Headphones and earbuds smell bad. That’s just a reality of life. Here are two compelling arguments for changing your tune about not routinely cleaning your headphones and earbuds. First, it’s an issue of safety, particularly when it comes to earbuds. You shouldn’t keep sticking things that could be contaminated with bacteria into your ear. By removing ear wax, dirt, dust, and other foreign substances that can obstruct the drivers, cleaning earbuds improves their performance.
Whether you listen to music, view videos on YouTube, or listen to podcasts on a regular basis, you may have observed that your earphones get grimy after prolonged usage. Because of the buildup of earwax, oil from your skin, and other unattractive substances on earbuds, you may feel embarrassed to put them back in your ears. Thankfully, most earphones can be cleaned quickly and easily. Restoring your earphones to like-new condition requires just a few minutes and some inexpensive supplies. It’s not only the headphones that attract grime. They don’t touch your ear as earbuds do, but their larger surface area makes them a magnet for grime. In this piece, we’ll show you how to safely and effectively clean your headphones and earbuds.
Instructions for thoroughly disinfecting your earphones. Method for Cleaning Headphones Get together a mild soapy solution. You may want to give your earplugs a good scrub if they’re covered in grime. Below are detailed, easy-to-follow directions.
How to Clean Earbuds step by step
It depends on how often you use them, but experts suggest cleaning earphones (wired or wireless) once a month. If you use them often, every day, you may want to clean them more regularly. Look at them closely if you want to be sure they’re ready to be cleaned. You will understand instantly.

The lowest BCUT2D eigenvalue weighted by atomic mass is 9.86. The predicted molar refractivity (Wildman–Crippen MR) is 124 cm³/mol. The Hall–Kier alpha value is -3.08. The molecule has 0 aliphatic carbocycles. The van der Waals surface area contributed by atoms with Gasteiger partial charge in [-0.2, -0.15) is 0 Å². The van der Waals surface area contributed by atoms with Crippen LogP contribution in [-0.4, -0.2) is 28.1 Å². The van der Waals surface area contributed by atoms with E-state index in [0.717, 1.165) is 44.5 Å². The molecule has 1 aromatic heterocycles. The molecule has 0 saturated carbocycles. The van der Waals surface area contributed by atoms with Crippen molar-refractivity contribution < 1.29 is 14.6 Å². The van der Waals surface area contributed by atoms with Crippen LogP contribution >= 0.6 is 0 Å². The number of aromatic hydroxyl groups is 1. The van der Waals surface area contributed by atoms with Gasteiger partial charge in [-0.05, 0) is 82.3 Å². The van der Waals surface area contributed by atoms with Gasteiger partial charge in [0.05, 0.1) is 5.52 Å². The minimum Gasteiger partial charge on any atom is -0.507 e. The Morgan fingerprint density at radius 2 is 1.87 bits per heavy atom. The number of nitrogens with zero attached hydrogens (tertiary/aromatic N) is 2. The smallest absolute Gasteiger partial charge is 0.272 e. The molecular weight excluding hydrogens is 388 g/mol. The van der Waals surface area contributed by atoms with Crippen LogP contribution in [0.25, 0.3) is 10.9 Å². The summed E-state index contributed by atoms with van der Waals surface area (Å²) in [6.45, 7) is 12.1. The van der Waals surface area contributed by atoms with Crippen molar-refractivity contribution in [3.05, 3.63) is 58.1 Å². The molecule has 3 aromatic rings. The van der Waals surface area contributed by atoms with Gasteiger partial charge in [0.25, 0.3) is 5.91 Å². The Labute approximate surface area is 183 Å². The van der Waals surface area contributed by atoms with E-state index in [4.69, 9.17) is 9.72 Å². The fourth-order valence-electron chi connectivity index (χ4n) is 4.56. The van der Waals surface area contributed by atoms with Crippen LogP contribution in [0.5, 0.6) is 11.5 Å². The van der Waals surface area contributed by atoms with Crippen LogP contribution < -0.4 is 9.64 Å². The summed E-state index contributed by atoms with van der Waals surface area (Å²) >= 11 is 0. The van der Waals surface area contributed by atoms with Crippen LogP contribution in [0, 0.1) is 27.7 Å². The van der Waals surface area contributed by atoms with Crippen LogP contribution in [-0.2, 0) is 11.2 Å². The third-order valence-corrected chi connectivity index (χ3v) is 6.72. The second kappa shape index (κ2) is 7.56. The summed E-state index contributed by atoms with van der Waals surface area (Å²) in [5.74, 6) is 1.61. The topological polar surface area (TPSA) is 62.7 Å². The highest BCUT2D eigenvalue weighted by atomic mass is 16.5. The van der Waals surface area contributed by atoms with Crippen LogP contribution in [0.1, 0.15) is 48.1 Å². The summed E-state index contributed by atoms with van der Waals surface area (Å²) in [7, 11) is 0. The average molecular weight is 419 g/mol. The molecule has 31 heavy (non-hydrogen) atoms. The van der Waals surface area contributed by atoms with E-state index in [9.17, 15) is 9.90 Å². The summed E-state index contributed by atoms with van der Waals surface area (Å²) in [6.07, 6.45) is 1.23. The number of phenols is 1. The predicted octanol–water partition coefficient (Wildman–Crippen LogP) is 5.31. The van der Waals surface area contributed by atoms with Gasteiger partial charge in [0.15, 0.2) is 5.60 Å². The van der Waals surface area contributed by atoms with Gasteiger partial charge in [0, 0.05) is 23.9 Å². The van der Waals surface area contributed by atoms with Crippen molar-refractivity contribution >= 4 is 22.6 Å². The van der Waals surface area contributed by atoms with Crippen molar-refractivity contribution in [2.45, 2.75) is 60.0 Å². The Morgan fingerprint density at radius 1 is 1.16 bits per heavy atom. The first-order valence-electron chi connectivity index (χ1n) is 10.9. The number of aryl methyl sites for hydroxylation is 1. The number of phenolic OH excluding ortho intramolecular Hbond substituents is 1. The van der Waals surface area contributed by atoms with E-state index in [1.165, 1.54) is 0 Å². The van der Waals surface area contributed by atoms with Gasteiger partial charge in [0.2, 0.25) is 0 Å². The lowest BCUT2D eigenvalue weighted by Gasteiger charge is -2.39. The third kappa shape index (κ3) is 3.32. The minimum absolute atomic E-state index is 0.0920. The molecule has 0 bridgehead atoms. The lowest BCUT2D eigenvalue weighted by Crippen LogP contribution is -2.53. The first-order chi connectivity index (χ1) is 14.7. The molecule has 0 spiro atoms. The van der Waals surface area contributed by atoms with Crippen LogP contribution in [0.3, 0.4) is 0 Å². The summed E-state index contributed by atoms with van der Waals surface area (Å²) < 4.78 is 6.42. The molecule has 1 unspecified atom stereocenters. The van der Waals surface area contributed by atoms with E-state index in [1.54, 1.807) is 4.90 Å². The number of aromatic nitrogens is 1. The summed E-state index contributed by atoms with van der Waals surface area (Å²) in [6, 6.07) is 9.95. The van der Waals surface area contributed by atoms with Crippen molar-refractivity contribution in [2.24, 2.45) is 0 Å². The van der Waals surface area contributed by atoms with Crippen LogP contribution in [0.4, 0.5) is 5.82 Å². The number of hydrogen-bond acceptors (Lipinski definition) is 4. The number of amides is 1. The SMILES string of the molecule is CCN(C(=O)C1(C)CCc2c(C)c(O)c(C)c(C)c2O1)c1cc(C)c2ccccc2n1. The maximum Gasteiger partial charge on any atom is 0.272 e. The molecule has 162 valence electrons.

There are specialized cleaning kits available (they’re the same as those for hearing aids), but you can get by just fine with some basic household products if you don’t want to spend the money. Everything you’ll need is listed below.
- A fresh, soft, and dry toothbrush
- Swabs made of cotton
- A few alcohol wipes or a bottle of rubbing alcohol
- A dental pick
- A few little microfiber cleaning wipes, like those used for spectacles (Optional) Some formable putty, like Blu-Tak or Loctite Fun-Tak, in a tiny quantity.
1. Remove the headphones from your player.
Brushing off dust and material that has crusted on may be accomplished rapidly using a toothbrush. Take off your headphones and put them away from your mobile device or music player before we begin. By doing so, you may avoid having any potentially damaging chemicals, such as water or soap, come into touch with your device when cleaning it. Put the gadget down and remove the headphones to a spot where they may be cleaned without harm.
2. Find an unused toothbrush you can use to clean your earbuds.
Find an old, unused toothbrush, or get up a cheap replacement. Make sure the toothbrush is clean and dry before using it to clean your earphones. The toothbrush bristles should be as firm as possible.
- Nylon bristle toothbrushes are highly recommended. Nylon prevents static from harming the earphones, so you can put your worries about that to rest.
- Ears may be safely cleaned and maintained using a toothbrush since their bristles are long and thin enough to reach into the mesh covering the ear holes.
3. Scrub the earphones carefully but thoroughly.